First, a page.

Thursday, May 22, 2014

It's All Pants ...

Call me slow if you like (some, the charitable ones, say that my brain is running on only 24V rather than the usual 220V) but I just noticed that blogger's login page shows up as "One account. All of Google". Couldn't see the fine print about "One account to rule them all", but I'm sure it's there somewhere in the T&C. Maybe I should have read those more carefully before signing up. Hey, it's kind of grey and smoky in here, and I can't see the door marked "EXIT". Hello? Anyone?

Down at one of the local supermarkets (in fact, at all of them, but I'm thinking of Intermarché in particular for reasons which will, as Zappa remarked, become obvious later in the song) there is a rayon holding most everything required to support the lifestyle of an expatriate English-thing. Bovril, Hovis, Marmite, water crackers, Roses' marmalade and Robinson's jam, HP brown sauce and peanut butter, authentic English curry mix and digestives - you name it.

Also, right on the bottom shelf, just to the right of the tins of feijão com arroz - not very English I know, but there are lots of Spaniards people of Catalan origin around here too, we're only a couple of hours from Barcelona - there is a stack of dusty bottles marked Montilla-Moriles, which those of you who are obsessed by drink or know about such things will recognise as being the next best thing to a decent dry fino sherry. At 5€ the bottle, I might just buy the entire stock. If I had somewhere to stick it, given that not even I am going to drink the lot in one fell swoop.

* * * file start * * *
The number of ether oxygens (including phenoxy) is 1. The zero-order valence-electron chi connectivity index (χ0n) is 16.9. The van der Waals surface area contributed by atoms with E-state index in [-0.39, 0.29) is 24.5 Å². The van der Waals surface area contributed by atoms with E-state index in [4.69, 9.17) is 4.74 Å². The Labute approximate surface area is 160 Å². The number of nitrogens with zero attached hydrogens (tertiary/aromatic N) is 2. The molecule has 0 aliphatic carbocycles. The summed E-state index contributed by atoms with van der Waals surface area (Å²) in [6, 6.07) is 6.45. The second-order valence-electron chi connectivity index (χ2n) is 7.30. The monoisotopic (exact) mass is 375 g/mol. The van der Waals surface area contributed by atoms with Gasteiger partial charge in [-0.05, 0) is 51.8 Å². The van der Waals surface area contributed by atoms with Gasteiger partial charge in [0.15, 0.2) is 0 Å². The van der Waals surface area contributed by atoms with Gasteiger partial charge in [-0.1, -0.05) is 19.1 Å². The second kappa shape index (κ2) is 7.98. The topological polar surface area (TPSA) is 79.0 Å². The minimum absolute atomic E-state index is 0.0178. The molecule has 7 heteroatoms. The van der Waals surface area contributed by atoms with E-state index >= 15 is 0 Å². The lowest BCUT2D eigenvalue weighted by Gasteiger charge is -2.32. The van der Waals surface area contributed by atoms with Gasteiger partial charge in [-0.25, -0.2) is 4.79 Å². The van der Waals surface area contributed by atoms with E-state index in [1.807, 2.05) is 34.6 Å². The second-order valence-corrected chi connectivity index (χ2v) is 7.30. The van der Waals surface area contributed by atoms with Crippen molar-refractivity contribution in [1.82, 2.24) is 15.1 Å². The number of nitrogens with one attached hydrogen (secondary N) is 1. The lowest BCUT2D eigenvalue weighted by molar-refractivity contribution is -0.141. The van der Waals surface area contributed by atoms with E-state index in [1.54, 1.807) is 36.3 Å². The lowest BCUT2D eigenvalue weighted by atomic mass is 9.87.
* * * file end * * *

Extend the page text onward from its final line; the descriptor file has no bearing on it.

Amongst other things, our mission statement here at The Shamblings has a paragraph stuck away somewhere in an appendix which says (and I quote) "Try to be more helpful". I cannot for the life of me think how that got in there but never mind: in an effort to live up to our lofty ideals I can only say that if you're looking for the present for the significant other in your life I don't think you could do much better than this.

I've been busy working away, trying to meet deadlines that get changed every other day (or if it's not the delivery date that advances, it's the specification that changes) and was reminded of the old charter or something in which it is said (in a pompous tone), "Do not meddle in the affairs of wizards, for they is subtle and quick to anger". It should also be said, "Do not even try to be humerous with clients, for they have no sense of fun and when a message box pops up saying 'I'm sorry Dave, I can't do that', they do not get the joke". Good thing really that I coded that only once as a resource, and don't have to check every single frikkin' dialog box for the offending text.

Been having fun recently as I have my first coffee of the day, out in the sun on the terrace, for at the southern corner of our little place, where rue Ferdinand Théron meets rue de la Liberté as they both arrive, there stood a pretty, innocent, doubtless happy if somewhat rustic benitier - a font, to you.

It must have been a right bitch for the people whose little holiday home on that corner has only one window which opens - or rather, does not open - onto it, and I guess noises must have been made for at one point during the last week the entire municipal workforce (that would be two burly young men, a truck, a back-hoe digger "borrowed" from the grape vines and the mayor's idiot nephew) turned up to remove it. Passers-by stopped to enjoy the spectacle, and of course the situation had to be explained in broad Provençal to each and every one of them.